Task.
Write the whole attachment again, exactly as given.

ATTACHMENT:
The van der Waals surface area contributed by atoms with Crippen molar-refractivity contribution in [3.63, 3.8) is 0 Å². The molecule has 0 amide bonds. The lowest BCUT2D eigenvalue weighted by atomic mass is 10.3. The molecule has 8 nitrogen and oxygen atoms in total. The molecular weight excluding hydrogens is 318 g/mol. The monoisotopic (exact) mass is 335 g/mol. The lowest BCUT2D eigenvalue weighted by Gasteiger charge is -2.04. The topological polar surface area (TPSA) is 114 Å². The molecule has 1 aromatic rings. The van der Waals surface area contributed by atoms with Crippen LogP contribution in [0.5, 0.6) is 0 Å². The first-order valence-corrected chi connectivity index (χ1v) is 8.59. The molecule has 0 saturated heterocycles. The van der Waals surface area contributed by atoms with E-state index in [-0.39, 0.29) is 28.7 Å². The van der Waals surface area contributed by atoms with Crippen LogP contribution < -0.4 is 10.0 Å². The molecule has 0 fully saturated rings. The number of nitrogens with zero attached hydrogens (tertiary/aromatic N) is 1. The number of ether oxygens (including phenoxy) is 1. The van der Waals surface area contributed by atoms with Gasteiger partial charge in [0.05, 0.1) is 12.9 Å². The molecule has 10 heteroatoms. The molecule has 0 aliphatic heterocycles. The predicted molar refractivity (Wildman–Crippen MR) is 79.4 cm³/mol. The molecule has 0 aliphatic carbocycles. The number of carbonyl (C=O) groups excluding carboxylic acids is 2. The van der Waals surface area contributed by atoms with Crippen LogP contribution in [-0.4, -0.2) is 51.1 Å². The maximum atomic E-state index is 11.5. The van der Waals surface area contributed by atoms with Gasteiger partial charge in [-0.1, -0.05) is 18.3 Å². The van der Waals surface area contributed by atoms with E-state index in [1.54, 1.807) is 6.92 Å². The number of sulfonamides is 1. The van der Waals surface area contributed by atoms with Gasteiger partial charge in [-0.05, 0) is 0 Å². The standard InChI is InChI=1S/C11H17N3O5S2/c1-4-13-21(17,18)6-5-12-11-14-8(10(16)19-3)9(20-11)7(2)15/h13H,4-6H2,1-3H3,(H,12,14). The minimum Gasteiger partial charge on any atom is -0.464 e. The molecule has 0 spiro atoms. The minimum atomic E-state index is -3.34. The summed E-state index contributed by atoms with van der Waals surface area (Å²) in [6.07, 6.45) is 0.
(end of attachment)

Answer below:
The van der Waals surface area contributed by atoms with Crippen molar-refractivity contribution in [3.63, 3.8) is 0 Å². The molecule has 0 amide bonds. The lowest BCUT2D eigenvalue weighted by atomic mass is 10.3. The molecule has 8 nitrogen and oxygen atoms in total. The molecular weight excluding hydrogens is 318 g/mol. The monoisotopic (exact) mass is 335 g/mol. The lowest BCUT2D eigenvalue weighted by Gasteiger charge is -2.04. The topological polar surface area (TPSA) is 114 Å². The molecule has 1 aromatic rings. The van der Waals surface area contributed by atoms with Crippen LogP contribution in [0.5, 0.6) is 0 Å². The first-order valence-corrected chi connectivity index (χ1v) is 8.59. The molecule has 0 saturated heterocycles. The van der Waals surface area contributed by atoms with E-state index in [-0.39, 0.29) is 28.7 Å². The van der Waals surface area contributed by atoms with Crippen LogP contribution < -0.4 is 10.0 Å². The molecule has 0 fully saturated rings. The number of nitrogens with zero attached hydrogens (tertiary/aromatic N) is 1. The number of ether oxygens (including phenoxy) is 1. The van der Waals surface area contributed by atoms with Gasteiger partial charge in [0.05, 0.1) is 12.9 Å². The molecule has 10 heteroatoms. The molecule has 0 aliphatic heterocycles. The predicted molar refractivity (Wildman–Crippen MR) is 79.4 cm³/mol. The molecule has 0 aliphatic carbocycles. The number of carbonyl (C=O) groups excluding carboxylic acids is 2. The van der Waals surface area contributed by atoms with Crippen LogP contribution in [-0.4, -0.2) is 51.1 Å². The maximum atomic E-state index is 11.5. The van der Waals surface area contributed by atoms with Gasteiger partial charge in [-0.1, -0.05) is 18.3 Å². The van der Waals surface area contributed by atoms with E-state index in [1.54, 1.807) is 6.92 Å². The number of sulfonamides is 1. The van der Waals surface area contributed by atoms with Gasteiger partial charge in [-0.05, 0) is 0 Å². The standard InChI is InChI=1S/C11H17N3O5S2/c1-4-13-21(17,18)6-5-12-11-14-8(10(16)19-3)9(20-11)7(2)15/h13H,4-6H2,1-3H3,(H,12,14). The minimum Gasteiger partial charge on any atom is -0.464 e. The molecule has 0 spiro atoms. The minimum atomic E-state index is -3.34. The summed E-state index contributed by atoms with van der Waals surface area (Å²) in [6.07, 6.45) is 0.